Fast food outlets have also become part of service delivery short-changers. The month of November saw several pizza outlets changing their packaging to unattractive polythene bags from traditional packaging boxes. Opaque beer drinkers have not been spared from this culture of disservice as seen by most beer outlets around the country requesting patrons to bring empty containers in different forms and shapes.


Despite hygienic shortcomings posed by these operational changes, consumer watch groups are merely calling for consumers to “report such anomalies”.


Providers of key amenities, especially quasi-government organisations including power utility Zimbabwe Electricity Supply Authority has become so desperate that it asks residents to raise money to buy spare parts and components for broken down equipment.


“Recently we were asked to contribute a $1 million towards purchasing a fuse and transformer oil when an electrical fault developed on our power grid,” said Brighton Kwanisai of Chizhanje area in Mabvuku.


On the other hand the lethargic culture of the police has reportedly seen police acting swiftly to emergency cases only when guaranteed of smooth logistical plans by those reporting the cases. This lack of swiftness has also brought horrific experiences that have become typical of the appalling conditions that continue to deteriorate unabated.


“It was so traumatising to share a house with a decomposing body that had been left for days because police did not have transport to carry the body to the nearest mortuary. Well-wishers had to assist in carrying the corpse and washing powder was used to get rid of the pungent smell”, said a resident of Makomo area in Epworth.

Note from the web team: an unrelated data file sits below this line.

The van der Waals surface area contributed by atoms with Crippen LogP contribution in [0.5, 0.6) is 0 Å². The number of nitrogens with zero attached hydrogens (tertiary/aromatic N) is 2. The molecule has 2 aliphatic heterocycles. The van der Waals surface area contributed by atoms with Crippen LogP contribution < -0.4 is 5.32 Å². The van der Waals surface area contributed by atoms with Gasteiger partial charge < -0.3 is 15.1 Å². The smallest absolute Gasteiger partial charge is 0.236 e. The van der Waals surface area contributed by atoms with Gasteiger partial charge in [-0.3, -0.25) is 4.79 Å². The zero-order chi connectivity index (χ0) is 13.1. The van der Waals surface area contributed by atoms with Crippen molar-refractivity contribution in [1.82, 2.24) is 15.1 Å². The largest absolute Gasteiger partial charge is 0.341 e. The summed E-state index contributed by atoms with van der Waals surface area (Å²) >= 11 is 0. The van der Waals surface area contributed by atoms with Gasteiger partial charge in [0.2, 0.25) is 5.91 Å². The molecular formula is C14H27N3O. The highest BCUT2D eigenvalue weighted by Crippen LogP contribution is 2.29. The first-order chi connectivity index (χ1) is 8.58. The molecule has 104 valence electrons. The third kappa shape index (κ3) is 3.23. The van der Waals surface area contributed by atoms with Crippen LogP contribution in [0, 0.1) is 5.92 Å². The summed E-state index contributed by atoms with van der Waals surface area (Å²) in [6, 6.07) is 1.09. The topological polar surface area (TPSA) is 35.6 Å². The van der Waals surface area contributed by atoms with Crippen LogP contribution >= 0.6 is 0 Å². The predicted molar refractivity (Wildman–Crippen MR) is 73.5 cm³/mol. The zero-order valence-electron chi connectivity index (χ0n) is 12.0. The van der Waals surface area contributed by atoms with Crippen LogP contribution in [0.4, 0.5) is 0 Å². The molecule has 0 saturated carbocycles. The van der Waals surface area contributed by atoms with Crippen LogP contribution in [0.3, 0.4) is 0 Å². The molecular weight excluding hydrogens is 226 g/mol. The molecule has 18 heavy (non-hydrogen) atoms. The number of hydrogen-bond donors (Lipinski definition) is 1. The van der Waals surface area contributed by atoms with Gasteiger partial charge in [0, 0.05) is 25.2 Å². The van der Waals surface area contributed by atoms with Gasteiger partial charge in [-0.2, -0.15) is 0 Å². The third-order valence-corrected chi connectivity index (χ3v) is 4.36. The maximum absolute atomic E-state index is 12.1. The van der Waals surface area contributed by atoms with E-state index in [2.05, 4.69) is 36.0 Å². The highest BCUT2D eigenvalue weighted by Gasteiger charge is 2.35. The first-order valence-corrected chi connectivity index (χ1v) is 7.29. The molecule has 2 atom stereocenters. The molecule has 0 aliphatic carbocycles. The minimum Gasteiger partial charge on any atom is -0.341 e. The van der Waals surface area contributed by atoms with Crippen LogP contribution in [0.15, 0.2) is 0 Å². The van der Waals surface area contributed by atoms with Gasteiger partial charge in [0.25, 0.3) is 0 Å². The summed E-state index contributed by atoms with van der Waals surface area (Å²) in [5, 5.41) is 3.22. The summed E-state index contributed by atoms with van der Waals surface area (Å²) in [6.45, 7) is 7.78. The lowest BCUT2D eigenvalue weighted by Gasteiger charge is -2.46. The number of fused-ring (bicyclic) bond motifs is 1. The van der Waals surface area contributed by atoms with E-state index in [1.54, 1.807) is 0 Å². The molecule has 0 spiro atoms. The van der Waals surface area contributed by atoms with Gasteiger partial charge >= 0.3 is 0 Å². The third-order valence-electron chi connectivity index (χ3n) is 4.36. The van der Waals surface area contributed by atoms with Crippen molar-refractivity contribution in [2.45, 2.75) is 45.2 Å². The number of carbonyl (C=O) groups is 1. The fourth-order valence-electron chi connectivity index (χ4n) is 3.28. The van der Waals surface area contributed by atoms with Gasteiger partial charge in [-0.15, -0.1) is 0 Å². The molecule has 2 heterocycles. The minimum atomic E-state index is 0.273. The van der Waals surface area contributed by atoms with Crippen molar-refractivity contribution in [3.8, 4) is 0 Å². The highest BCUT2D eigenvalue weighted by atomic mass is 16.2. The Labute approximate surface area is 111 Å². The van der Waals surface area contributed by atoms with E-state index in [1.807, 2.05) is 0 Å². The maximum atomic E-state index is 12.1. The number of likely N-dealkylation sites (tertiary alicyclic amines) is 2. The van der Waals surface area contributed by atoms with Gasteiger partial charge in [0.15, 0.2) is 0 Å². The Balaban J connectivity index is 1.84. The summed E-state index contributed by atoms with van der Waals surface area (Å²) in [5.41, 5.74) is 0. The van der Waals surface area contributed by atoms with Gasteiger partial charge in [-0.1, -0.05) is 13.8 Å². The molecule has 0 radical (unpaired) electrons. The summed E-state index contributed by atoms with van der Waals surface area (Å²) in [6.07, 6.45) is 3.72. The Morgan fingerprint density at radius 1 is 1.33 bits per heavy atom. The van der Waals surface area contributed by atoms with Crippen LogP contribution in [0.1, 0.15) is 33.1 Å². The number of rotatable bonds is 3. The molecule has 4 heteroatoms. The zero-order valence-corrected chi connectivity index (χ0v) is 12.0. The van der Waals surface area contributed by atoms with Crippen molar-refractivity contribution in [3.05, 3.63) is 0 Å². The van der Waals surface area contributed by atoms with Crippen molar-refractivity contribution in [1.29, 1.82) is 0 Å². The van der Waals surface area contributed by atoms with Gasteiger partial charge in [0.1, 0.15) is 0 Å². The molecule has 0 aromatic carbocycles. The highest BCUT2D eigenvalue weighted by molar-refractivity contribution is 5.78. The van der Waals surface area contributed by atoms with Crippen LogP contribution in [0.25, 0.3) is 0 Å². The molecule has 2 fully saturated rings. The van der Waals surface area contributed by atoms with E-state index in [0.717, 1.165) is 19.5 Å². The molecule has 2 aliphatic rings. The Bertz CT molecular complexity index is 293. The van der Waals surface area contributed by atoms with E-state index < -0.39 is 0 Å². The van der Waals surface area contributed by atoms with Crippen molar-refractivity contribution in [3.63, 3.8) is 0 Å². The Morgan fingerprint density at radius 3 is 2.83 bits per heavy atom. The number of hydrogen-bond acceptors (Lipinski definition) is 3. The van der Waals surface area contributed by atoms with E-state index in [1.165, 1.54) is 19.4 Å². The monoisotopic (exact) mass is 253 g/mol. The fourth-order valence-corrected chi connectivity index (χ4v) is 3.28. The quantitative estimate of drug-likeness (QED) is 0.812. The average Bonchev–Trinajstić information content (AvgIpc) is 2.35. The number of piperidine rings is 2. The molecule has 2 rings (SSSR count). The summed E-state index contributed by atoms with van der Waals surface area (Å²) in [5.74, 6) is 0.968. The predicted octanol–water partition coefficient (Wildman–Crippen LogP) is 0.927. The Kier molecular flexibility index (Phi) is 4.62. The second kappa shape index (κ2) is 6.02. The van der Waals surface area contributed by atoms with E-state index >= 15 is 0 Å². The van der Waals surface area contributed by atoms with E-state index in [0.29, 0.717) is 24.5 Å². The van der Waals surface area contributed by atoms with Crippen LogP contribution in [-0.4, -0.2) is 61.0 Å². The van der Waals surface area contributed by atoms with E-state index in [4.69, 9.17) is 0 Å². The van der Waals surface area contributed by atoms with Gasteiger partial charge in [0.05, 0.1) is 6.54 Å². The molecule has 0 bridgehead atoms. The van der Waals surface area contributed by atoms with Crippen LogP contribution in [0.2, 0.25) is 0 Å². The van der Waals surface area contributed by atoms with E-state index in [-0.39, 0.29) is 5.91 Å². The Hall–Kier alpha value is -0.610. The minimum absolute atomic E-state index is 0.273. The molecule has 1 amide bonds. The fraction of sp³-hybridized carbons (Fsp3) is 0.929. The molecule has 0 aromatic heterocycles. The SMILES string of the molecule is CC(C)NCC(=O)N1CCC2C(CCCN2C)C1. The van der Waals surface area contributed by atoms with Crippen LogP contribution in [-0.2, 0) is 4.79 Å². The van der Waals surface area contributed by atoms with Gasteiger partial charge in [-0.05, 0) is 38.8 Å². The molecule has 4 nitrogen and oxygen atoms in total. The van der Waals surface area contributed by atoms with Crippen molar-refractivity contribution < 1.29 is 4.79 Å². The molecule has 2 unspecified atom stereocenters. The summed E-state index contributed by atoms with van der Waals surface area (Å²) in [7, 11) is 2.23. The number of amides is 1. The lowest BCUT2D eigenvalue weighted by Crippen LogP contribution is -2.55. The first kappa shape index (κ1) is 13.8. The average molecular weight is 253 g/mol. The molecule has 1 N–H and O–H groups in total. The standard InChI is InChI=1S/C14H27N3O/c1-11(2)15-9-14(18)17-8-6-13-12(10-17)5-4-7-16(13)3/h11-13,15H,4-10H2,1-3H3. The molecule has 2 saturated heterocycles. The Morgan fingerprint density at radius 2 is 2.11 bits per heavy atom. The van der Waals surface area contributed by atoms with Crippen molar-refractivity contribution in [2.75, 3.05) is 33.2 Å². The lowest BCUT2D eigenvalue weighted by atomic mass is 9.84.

Walking into an up-market apparel shop a notice that reads: “We regret that from October 8 we are no longer able to offer credit” welcomes you. Interestingly, glued next to this notice is another that seems reminiscent of the June price blitz. “No bulk purchases permitted,” it reads.


This has become the trend with most clothing stores that are traditionally known for their credit facilities. For them, suspending this universally applied way of selling is only a ripple effect of the prolonged cash crunch and inflationary pressures. Sadly for would-be buyers, the festive holidays will not be filled with customary merriness, as they will have to fork out several millions of dollars in cash to buy clothing outfits. It costs more than $55 million to purchase a formal shirt while ladies outfits cost around $40 million.


Responding to written questions relating to deteriorating standards, an official from the Consumer Council of Zimbabwe said the consumer watch group’s activities were geared towards monitoring retailers and bankers.


“CCZ officer Tawanda Danda said that the “free fall” on service delivery stemmed from the lack of human resources resulting from massive job cuts, poor business ethics and “profiteering”.


Efforts to get comment from Retailers Association of Zimbabwe president, Willard Zireva were fruitless.


Meanwhile, a leading chain store has suspended its annual promotion that had become synonymous with a surprise Christmas present for winners. Bon Marché has for the first time withdrawn the French Connection promotion in unclear reasons. However, inside sources say the move had been necessitated by the mid-year arbitrary price controls that almost paralysed the economy.